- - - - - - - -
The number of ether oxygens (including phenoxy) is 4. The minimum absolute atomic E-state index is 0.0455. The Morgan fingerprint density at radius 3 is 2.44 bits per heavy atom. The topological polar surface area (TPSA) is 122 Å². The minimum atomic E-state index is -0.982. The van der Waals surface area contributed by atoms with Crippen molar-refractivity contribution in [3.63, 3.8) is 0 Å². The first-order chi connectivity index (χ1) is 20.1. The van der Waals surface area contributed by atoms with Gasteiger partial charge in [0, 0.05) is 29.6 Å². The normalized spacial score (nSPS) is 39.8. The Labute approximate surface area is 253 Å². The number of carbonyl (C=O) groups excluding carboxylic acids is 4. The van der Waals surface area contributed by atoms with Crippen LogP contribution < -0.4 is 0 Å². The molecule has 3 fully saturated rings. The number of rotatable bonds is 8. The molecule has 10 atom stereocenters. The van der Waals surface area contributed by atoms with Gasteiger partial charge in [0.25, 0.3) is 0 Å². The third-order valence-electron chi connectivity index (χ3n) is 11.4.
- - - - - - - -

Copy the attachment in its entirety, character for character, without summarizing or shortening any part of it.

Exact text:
The number of ether oxygens (including phenoxy) is 4. The minimum absolute atomic E-state index is 0.0455. The Morgan fingerprint density at radius 3 is 2.44 bits per heavy atom. The topological polar surface area (TPSA) is 122 Å². The minimum atomic E-state index is -0.982. The van der Waals surface area contributed by atoms with Crippen molar-refractivity contribution in [3.63, 3.8) is 0 Å². The first-order chi connectivity index (χ1) is 20.1. The van der Waals surface area contributed by atoms with Gasteiger partial charge in [0, 0.05) is 29.6 Å². The normalized spacial score (nSPS) is 39.8. The Labute approximate surface area is 253 Å². The number of carbonyl (C=O) groups excluding carboxylic acids is 4. The van der Waals surface area contributed by atoms with Crippen LogP contribution < -0.4 is 0 Å². The molecule has 3 fully saturated rings. The number of rotatable bonds is 8. The molecule has 10 atom stereocenters. The van der Waals surface area contributed by atoms with Gasteiger partial charge in [0.25, 0.3) is 0 Å². The third-order valence-electron chi connectivity index (χ3n) is 11.4.